Fifty years ago Rumer Godden’s young adult novel The Diddakoi told the story of a half-gypsy girl’s struggle to maintain her travelling culture following the death of her wagon dwelling guardian as she is assimilated into a rural community near Rye. As with other depictions of Gypsy, Roma & Travellers (GRT) in literature, film and photography the book’s dominant viewpoint is that of the settled community.

Now, in the 2020’s, this approach can seem uncomfortably ethnographic and is being challenged by a growing acceptance of the right and importance of different areas of society, especially the marginalised, to define themselves. In the case of GRT communities, this is more complex than it may initially appear. For Roma

in particular, visibility (or lack of it) has always been closely linked to security. How they present themselves to the outside world is deliberate, conforming to the expectations of others and preserving essential privacy.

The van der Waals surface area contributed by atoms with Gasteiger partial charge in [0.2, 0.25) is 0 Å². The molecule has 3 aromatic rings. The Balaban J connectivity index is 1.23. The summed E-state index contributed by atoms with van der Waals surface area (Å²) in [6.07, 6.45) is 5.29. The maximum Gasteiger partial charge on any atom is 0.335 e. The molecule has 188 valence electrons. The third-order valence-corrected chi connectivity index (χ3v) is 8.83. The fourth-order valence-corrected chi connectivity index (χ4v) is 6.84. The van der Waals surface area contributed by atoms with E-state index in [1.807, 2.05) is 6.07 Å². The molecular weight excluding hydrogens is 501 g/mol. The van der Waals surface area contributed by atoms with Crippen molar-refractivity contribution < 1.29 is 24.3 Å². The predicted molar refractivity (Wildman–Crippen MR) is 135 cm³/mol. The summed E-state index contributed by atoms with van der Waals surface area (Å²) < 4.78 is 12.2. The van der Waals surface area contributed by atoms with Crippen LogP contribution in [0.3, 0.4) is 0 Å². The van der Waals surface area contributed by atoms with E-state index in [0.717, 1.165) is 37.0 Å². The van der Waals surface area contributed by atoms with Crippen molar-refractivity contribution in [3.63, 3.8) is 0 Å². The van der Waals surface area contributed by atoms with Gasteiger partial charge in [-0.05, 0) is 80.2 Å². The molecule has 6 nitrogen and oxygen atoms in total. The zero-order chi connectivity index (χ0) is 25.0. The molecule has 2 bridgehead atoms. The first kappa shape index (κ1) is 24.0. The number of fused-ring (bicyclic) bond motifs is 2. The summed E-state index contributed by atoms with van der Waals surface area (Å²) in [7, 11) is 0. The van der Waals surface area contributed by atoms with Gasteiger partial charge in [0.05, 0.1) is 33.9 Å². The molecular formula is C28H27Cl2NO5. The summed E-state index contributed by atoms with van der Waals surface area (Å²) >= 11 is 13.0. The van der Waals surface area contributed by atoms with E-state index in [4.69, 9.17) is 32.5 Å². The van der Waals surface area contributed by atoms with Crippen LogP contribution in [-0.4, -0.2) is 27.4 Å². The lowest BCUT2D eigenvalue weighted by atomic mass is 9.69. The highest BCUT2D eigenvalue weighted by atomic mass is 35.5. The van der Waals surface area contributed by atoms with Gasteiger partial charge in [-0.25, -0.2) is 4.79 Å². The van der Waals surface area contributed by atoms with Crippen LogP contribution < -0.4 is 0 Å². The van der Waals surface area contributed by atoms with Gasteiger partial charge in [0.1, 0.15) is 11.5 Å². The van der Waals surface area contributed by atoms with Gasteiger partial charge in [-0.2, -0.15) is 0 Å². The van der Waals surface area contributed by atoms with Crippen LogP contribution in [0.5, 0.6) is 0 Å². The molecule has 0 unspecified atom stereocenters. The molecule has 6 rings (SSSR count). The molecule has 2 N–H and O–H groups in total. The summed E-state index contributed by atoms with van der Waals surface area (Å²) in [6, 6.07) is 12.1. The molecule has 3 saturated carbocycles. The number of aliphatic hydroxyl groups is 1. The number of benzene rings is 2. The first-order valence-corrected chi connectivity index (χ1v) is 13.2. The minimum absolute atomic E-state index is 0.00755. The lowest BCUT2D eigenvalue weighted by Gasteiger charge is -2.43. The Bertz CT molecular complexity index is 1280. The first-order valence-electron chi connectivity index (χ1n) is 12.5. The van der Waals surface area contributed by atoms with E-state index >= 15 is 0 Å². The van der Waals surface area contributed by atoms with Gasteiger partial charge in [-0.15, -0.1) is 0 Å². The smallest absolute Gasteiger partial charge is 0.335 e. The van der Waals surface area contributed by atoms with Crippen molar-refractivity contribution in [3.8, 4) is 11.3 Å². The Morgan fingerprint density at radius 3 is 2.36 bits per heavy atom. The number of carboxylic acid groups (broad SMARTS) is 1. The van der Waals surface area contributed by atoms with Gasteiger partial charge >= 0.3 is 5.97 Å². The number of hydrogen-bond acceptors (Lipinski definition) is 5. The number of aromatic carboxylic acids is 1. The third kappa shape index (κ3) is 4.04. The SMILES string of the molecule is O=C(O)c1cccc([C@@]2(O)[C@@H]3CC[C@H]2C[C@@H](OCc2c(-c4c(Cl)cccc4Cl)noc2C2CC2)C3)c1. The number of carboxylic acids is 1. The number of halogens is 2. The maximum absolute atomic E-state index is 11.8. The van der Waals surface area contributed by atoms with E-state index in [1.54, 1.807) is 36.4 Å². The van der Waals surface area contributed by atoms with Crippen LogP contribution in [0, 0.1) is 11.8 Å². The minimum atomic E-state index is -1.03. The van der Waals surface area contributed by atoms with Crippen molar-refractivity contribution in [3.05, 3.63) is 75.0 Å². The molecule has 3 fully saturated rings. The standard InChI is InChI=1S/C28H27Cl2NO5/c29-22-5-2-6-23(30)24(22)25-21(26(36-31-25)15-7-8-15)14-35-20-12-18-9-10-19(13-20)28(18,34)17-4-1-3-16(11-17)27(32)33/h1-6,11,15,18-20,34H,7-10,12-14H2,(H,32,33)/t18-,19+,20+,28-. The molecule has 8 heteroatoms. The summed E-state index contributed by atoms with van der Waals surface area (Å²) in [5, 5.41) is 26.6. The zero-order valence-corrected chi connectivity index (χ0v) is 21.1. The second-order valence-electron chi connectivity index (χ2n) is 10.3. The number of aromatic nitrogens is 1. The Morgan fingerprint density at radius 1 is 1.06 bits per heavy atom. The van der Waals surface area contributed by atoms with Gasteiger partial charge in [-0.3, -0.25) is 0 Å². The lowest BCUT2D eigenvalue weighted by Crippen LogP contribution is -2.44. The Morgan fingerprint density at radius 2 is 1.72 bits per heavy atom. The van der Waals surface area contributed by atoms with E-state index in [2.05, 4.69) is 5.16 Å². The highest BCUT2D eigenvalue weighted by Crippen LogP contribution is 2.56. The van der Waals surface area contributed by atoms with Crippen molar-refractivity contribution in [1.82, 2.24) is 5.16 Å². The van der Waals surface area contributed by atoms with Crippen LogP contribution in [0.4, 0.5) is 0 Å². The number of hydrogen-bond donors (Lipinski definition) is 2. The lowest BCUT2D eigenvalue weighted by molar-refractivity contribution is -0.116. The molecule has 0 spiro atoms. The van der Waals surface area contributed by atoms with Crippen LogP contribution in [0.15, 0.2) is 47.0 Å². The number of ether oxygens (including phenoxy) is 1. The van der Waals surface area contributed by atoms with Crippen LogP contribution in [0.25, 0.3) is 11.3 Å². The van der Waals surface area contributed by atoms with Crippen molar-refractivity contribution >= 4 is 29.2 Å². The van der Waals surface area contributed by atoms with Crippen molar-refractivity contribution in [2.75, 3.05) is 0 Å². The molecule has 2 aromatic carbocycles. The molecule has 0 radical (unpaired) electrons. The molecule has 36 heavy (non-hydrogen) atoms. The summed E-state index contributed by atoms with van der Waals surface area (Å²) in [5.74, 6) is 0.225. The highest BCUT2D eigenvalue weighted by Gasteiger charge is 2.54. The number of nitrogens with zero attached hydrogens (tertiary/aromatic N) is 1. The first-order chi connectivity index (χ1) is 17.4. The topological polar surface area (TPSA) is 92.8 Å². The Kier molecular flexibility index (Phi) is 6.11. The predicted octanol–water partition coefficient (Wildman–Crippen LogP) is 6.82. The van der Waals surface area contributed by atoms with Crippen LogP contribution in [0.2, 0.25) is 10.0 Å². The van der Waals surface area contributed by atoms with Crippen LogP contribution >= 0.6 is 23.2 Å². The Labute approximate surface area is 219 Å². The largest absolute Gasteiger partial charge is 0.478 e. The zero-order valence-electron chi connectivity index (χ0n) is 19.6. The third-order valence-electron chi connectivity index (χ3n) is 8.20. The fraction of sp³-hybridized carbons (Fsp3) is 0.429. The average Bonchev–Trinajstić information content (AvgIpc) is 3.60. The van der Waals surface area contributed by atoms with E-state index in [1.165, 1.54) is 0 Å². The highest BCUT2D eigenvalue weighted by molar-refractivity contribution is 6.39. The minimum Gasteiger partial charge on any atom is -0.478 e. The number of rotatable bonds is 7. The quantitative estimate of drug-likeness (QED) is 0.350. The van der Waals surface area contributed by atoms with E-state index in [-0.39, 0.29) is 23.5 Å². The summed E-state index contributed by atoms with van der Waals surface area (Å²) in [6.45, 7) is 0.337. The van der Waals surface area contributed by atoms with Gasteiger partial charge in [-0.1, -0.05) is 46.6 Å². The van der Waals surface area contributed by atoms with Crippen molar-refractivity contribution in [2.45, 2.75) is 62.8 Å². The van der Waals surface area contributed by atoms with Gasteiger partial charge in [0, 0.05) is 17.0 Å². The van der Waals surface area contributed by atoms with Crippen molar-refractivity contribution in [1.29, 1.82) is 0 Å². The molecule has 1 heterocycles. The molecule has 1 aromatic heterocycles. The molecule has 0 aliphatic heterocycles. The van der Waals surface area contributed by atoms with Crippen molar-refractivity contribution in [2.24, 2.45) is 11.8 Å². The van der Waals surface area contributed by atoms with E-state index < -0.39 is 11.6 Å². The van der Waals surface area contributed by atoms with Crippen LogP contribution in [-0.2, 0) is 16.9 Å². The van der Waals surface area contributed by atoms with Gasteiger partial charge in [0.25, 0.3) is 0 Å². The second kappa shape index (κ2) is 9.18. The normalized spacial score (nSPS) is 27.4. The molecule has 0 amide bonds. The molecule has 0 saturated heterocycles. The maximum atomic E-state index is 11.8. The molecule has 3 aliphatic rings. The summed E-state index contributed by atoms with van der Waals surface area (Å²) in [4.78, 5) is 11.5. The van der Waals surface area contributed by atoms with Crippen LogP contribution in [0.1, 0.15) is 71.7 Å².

In addition, any demarcation between the nomadic and the settled is unclear, unlike in the novel. Many Roma no longer travel but guard their traditions. Many “New Travellers” are second or third generation and were born on the road. For A Town Explores A Book, Jules Earl and
Béla Váradi have investigated their own wider communities revealing modern lives that are complex and nuanced, both surprising and surprisingly ordinary.

Kushti (or cushty), a Romany term for something good, has become a part of everyday English along with many other Romany words such as pal, wonga, gibberish or lollipop. Unconsidered by most, Romany and traveller peoples and cultures are woven into the fabric of our society beyond caravan holidays and “gypsy fashion”, as they have been for centuries.

Searching For Kushti is a contribution to the growing awareness of the diversity and enduring presence of traveller cultures despite being increasingly marginalised, othered and now potentially criminalised by new laws currently before the British Parliament.

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